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Leveling-off of declining trend of cardiovascular disease-related mortality in the USA: the challenge to rein in obesity and diabetes epidemic

Zia, Aishaa,b; Siddiqui, Hafiz, U.b; Mohiuddin, Hafsaa; Gul, Sajjadc

Cardiovascular Endocrinology & Metabolism: June 2018 - Volume 7 - Issue 2 - p 54–55
doi: 10.1097/XCE.0000000000000146
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aDow Medical College, Dow University of Health Sciences, Karachi, Pakistan

bDepartment of Thoracic and Cardiovascular Surgery, Heart and Vascular Institute

cInternal Medicine Department, Fairview Hospital, Cleveland Clinic, Cleveland, Ohio, USA

Correspondence to Hafiz U. Siddiqui, MD, Department of Thoracic and Cardiovascular Surgery, Heart and Vascular Institute, Cleveland Clinic, 9500 Euclid Ave, Cleveland, OH 44195, USA Tel: +1 516 666 7169; e-mails: siddiqh@ccf.org, umairsiddiqui200@hotmail.com

Received September 14, 2017

Accepted November 10, 2017

Although cardiovascular disease (CVD) has remained the number one cause of death in the USA since 1921, the morbidity and mortality related to CVD has markedly declined over the last five decades, representing one of the greatest public health achievements of the last century. The two major reasons of this reduction have been advances in the treatment of CVD and more aggressive control of modifiable risk factors 1. However, this year’s American Heart Association Heart Disease and Stroke Statistics are sobering, as the CVD-related mortality rates, which had progressively been declining, show clear evidence of leveling off 2. This is likely related to the growing epidemic of obesity and diabetes, which, left unabated, poses a tremendous threat to what has been achieved (Figs 1 and 2).

Fig. 1

Fig. 1

Fig. 2

Fig. 2

While several modifiable CVD risk factors, including smoking, hypertension, elevated serum cholesterol, and physical inactivity, appear to have temporally decreased, obesity and diabetes have significantly increased. Using a wide array of US data, Ford et al. 1 explained the decline in coronary disease-related mortality from 1980 to 2000 through reduction in CVD risk factors and increased use of evidence-based medical therapies, though in their analysis increases in BMI and prevalence of diabetes appeared to offset some of this benefit. Fox et al. 5 also showed that the proportion of CVD attributable to diabetes has increased over the 50 years (1952–1998) in Framingham Heart Study.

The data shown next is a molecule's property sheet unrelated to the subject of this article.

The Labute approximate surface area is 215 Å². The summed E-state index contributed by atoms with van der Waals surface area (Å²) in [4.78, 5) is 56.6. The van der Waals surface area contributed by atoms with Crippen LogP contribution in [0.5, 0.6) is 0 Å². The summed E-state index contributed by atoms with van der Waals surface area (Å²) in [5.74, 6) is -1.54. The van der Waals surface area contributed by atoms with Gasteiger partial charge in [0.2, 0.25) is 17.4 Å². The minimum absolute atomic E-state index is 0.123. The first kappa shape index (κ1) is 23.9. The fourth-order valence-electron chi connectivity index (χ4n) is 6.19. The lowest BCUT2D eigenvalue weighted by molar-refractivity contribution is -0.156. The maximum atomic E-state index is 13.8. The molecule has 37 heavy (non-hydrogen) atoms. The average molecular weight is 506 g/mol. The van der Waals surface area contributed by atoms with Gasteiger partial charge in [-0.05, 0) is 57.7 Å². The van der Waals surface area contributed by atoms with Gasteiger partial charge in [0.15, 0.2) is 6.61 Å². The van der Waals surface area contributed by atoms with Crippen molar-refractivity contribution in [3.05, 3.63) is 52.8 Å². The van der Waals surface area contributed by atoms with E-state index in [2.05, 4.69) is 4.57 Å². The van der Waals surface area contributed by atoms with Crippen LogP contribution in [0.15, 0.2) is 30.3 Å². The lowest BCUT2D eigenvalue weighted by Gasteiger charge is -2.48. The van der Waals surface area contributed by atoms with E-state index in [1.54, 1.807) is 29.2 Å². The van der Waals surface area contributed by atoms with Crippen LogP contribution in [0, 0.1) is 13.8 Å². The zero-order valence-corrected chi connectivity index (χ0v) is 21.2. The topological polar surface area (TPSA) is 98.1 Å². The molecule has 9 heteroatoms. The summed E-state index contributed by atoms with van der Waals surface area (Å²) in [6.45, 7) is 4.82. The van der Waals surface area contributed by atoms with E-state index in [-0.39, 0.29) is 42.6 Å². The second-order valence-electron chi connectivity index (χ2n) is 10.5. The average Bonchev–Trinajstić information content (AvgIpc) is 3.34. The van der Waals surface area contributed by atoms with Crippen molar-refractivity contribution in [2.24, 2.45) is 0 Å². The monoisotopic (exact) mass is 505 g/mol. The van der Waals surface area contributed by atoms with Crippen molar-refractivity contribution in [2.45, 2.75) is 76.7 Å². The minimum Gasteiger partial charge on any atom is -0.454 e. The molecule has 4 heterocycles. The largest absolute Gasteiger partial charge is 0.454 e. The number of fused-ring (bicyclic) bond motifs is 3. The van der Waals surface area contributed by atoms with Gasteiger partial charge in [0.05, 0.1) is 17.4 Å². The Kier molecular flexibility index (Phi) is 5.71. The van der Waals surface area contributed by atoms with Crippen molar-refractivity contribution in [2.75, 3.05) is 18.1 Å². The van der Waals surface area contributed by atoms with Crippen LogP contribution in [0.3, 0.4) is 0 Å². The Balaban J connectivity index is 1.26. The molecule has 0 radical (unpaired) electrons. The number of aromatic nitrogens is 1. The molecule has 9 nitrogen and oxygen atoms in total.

Currently, 30.3 million people (9.4% of US population) have diabetes. Moreover, nearly 33.9% (84.1 million) of US adults of 18 years or older have ‘prediabetes’, a condition which places them at an increased risk of developing diabetes and CVD 3. It has been projected that by 2050, over 25% of the US adult population will be diabetic 6.

Increasing body mass is undoubtedly the primary driver of diabetes. According to recent Center of Disease Control and Prevention data, 29.6% of adults aged 18 years and older in 2016 were obese 4. It is projected that by 2030 obesity will contribute to six million new cases of diabetes and five million new cases of coronary heart disease and stroke 7. Rises in obesity and diabetes are not only a threat to cardiovascular health but also carry a huge economic impact. The total cost of diagnosed diabetes in the USA in 2012 was $245 billion, an increase of 41% from 2007 8; and this is projected to increase further (by >100%) to $514 billion by 2025, an expenditure comparable to the total Medicare budget 9. A great share of this money will be spent managing CVD complications.

The good news is that much of obesity and diabetes appears preventable through education and simple life-style modifications. Interventions such as regular exercise and a healthy diet leading to weight-loss have proven effective in the prevention and management of diabetes 10. Unfortunately, data suggest that many of these favorable behaviors are not regularly practiced. This makes it imperative to identify the factors hindering the application of obesity and diabetes prevention programs and address them accordingly.

Efforts to control the health and cost-related consequences of diabetes should target at least two large groups of patients. First, in people with diagnosed diabetes, appropriate blood glucose management through diet, regular exercise, and appropriate medications is essential to prevent microvascular and macrovascular complications such as CVD. Appropriate education and close surveillance is critical in this endeavor. Second, early identification of patients with prediabetes, many of whom are currently unrecognized, is extremely important. Life-style interventions should be emphasized to these patients to prevent them from progressing to diabetes. Insurance coverage and easy access to exercise programs and dietary counseling can prove extremely cost-effective in the long-term.

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Acknowledgements

Conflicts of interest

There are no conflicts of interest.

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References

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